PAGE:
. The translation of the childbirth self-efficacy inventory into ArabicDownload the pdf Print this page Evidence Based Midwifery: June 2012Sanaa Abujilban1 PhD, MSN, RM, RN. Marlene Sinclair2 PhD, MEd, BSc, DASE, RNT, RM, RN. W George Kernohan3 PhD, BSc.1 Assistant professor, School of Nursing, The Hashemite University, PO Box 150459, Zarqa, 13115, Jordan. Email: firstname.lastname@example.org 2 Professor of midwifery research, Institute of Nursing Research, University of Ulster, Jordanstown Campus, BT37 0QB Northern Ireland. Email: email@example.com 3 Professor of health research, Institute of Nursing Research, University of Ulster, Jordanstown Campus, BT37 0QB Northern Ireland. Email: firstname.lastname@example.orgThis research was funded by the University of Ulster vice-chancellor’s research scholarships studentship. Many thanks to the women who kindly gave their time to participate.Abstract Aim. The purpose of this paper is to describe the translation and adaptation process using the WHO (2005) framework to adapt Lowe’s (1993) English version of the childbirth self-efficacy inventory (CBSEI) into Arabic for use in Jordan. Background. It is important for researchers who borrow instruments for use in different cultures and conceptually different contexts to ensure that these are tested for acceptability and practicality as well as linguistic/literal equivalence using a robust and transparent framework. The WHO (2005) has devised a framework for guiding researchers involved in the translation process that includes forward translation, expert panel, back translation, pre-testing and cognitive interviewing.Methods. Ethical approval, permission to use the CBSEI and access to pregnant women was obtained respectively from the University of Ulster, Professor Nancy Lowe and the Ministry of Health in Jordan. A convenience sample of 19 nulliparous women was recruited from one major maternity hospital, one public maternal health centre and one private maternal health centre in Northern Jordan between June and July 2006. The WHO (2005) process of translation and adaptation of research instruments was used.Findings. Pre-testing of the Arabic version showed that women found it difficult to differentiate between the four subscales of the CBSEI and the two stages of labour. The women also found the questionnaire to be long and difficult. Therefore, adaptations have been made and these include a shortened form of the Arabic CBSEI that focuses on the whole labour process rather than two separate stages. Conclusion. Conceptual and cultural differences are important factors for consideration when using borrowed instruments, regardless of their proven reliability and validity, as demonstrated by the Jordanian women in this study. The process of adaptation and testing of instruments, as suggested by the WHO (2005), has enhanced the transferability and rigour of the CBSEI.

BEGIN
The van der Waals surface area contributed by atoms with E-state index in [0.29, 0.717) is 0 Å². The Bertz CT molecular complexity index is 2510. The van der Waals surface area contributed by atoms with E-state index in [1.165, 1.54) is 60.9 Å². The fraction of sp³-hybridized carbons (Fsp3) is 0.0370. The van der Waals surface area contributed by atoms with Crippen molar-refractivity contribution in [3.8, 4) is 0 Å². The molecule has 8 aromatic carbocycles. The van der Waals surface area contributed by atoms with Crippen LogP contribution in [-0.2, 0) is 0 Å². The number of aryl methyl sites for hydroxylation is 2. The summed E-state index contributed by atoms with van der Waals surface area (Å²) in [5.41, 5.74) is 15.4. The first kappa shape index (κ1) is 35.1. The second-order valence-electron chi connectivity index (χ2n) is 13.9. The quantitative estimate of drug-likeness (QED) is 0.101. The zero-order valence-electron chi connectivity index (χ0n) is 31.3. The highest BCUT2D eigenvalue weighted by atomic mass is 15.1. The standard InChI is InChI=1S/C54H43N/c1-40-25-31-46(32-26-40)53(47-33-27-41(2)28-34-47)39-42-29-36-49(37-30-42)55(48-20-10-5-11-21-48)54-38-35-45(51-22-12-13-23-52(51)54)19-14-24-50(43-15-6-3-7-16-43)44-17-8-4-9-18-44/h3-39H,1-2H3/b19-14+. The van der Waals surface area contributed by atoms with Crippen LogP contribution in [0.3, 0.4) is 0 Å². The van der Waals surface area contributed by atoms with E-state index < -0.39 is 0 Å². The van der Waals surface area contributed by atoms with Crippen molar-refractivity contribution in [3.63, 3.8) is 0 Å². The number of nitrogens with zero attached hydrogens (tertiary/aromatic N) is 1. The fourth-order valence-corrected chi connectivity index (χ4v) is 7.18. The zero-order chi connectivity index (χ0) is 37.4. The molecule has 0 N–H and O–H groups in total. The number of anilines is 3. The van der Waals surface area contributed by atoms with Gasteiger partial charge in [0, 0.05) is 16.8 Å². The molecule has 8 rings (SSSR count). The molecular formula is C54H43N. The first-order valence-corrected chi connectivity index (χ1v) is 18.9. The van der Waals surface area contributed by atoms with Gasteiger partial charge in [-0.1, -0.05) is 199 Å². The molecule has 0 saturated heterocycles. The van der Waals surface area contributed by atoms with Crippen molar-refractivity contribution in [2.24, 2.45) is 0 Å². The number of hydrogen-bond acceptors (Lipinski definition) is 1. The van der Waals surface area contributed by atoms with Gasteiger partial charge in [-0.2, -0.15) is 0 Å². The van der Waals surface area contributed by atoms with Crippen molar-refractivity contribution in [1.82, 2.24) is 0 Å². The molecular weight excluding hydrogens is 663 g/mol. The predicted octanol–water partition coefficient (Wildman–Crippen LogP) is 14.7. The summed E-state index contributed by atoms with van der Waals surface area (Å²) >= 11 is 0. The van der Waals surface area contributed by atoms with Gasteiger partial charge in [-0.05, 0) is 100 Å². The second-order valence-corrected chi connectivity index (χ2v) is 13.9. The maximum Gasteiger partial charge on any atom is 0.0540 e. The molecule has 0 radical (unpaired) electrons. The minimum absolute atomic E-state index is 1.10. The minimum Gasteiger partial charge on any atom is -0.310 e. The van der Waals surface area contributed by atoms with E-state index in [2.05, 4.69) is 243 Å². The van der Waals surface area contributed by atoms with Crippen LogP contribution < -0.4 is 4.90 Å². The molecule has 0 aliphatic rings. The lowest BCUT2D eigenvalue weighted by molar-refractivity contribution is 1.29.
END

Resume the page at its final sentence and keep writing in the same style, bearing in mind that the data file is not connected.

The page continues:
|Journal||Evidence Based Midwifery: June 2012|
|Publication status||Published (in print/issue) - Jun 2012|
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- childbirth self-efficacy inventory
- Arabic translation
- WHO translation process
- evidence-based midwifery